25) Songza – If there’s one app on this list I would encourage anyone to download it has to be Songza. You simply will not find a larger library of curated playlists anywhere. You can pick from moods to genres to activities. Google recently purchased and incorporated these playlists into the Google Play Music App but for now seem content to leave this free ad-supported service intact. The ads aren’t in your face either and mostly consist of a small static banner at the bottom of the screen and you can rest assured that no loud car commercials will interrupt your feed like so many have ruined the Pandora experience for me. Please download it, you’ll thank me later…tip check out the “Songs From Apple Commercials” playlist. It’s delish!
26) Messages – And finally the last app in my dock is the stock Messages App because it’s adequate for me especially now with the latest feature set added with iOS 8. Most of my friends use iMessages so really it’s a no brainer for me. I’m actually aware of the plethora of better alternatives but truthfully none of my core friends and family use them so…
Every day I enter the doors to my current place of employment I pass by 3 plaques housing the names of every employee honored for 20 years or more of employment there. The plaques have accumulated 180 names total. Sadly this is a rarity in today’s marketplace. I would wager that 20 years from now, those plaques are removed because few new names are being added. This is no disrespect to my employer it’s just the reality of the marketplace where jobs are constantly abandoned for greener pastures. Loyalty exists paycheck to paycheck simply because money is usually the only morale driver at least in my region of the country.
I live in the Midwest where the famed startup stories and legends of company perks at places like Google are only part of some mythical place known as Silicon Valley. Typically the only benefits that differentiate one company from another in these parts is the amount of out of pocket expense incurred for yearly medical benefits. Boring. Except for the local Big Oil company or two most benefits and company policies are fairly interchangeable from one place to the next. Now I currently have a couple entrepreneurial things on the back burner and who knows maybe one day something will take off. When it does I’ve got a wish list of perks or intangibles I hope to institute from the start that I hope will coax a few people to work for me and stay put. Here they are and reasons why in no particular order:
- Offer A Flex Work Schedule. Can you say Half Day Fridays? This is something common in places like Colorado where you live in a real life playground but it makes sense for many other practical reasons besides morale that I won’t list here. I once watched a 60 Minutes special on Patagonia the outdoor gear outfitter based in California. One key to their employee success and productivity they highlighted was a very liberal and trusting flexible work schedule policy. It was simple; get your time in when you wanted to…period. For example employees still had to put in a 40 hour workweek but if someone popped in the door and boisterously exclaimed, “Surf’s up!”, they bolted for the beach and returned to work that afternoon, evening, or weekend when their cups were full and the waves had died down. It didn’t matter when so long as you got your hours in. You can only imagine the loyal employee base they have as a result! For some this simple flexible policy will cause an employee to think real hard before bolting for a job that paid a couple dollars an hour more. That’s a novel concept that certainly goes against the grain of our punch card culture for standard factory workers but perhaps a slightly more restrictive policy will still produce similar results. I know for me a similar policy would’ve allowed me to catch my son make his first snow angel this year rather than sulk that the moment was enjoyed via a texted photo. I would have happily came in the following Saturday after the snow had melted if I could’ve left early that day.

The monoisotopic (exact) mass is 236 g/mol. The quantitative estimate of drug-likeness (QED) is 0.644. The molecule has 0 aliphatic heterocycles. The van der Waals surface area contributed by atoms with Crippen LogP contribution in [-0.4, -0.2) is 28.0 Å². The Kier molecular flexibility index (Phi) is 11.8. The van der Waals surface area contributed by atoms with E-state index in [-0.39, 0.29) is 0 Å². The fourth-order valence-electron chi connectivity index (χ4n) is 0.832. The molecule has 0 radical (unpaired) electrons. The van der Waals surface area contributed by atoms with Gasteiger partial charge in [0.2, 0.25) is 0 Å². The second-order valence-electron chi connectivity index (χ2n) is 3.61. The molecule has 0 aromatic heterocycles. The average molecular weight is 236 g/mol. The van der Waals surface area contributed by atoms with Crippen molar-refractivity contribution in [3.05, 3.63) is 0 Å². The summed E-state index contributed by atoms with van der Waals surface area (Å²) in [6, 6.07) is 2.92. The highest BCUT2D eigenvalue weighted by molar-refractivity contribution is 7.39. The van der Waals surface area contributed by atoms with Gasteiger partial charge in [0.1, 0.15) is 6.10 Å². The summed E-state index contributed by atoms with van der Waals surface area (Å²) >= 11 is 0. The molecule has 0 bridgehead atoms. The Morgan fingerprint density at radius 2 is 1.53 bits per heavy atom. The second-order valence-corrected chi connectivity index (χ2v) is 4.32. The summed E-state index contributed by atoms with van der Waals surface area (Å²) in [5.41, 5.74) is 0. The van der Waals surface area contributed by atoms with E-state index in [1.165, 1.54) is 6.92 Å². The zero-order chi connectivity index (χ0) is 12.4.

- Work To Play Is The Company Motto! I’ll never understand our country’s aversion to vacation allotment but it’s not remotely close in comparison to the rest of the industrial world. Some will argue it’s a factor that affords us the world’s largest economy but I say bunk. I say we’re successful in spite of our lack of vacation days. Two weeks a year seems to be the universally accepted starting vacation policy. That typically goes up as a reward for different milestones of company service. I’ll offer 3 weeks starting vacation minimum not counting personal time.
- Provide Only The Best Stuff For Employees. If the smartphone and tablet trend has taught us anything it’s that employees are tired of drab corporate centric products. Buy them that iPhone, iPad, or touch mouse they envy. Buy them the best gear available to do their job or at least help them get it. My company pays up to $100/year for steel toe shoes. I took the $100 and added $30 out of pocket to buy a premium brand that are ridiculously comfortable. I haven’t dipped into that $100 allowance the last 2 years because I’m quite happy with the pair I bought then. I’d say this was a win win policy for my company and me.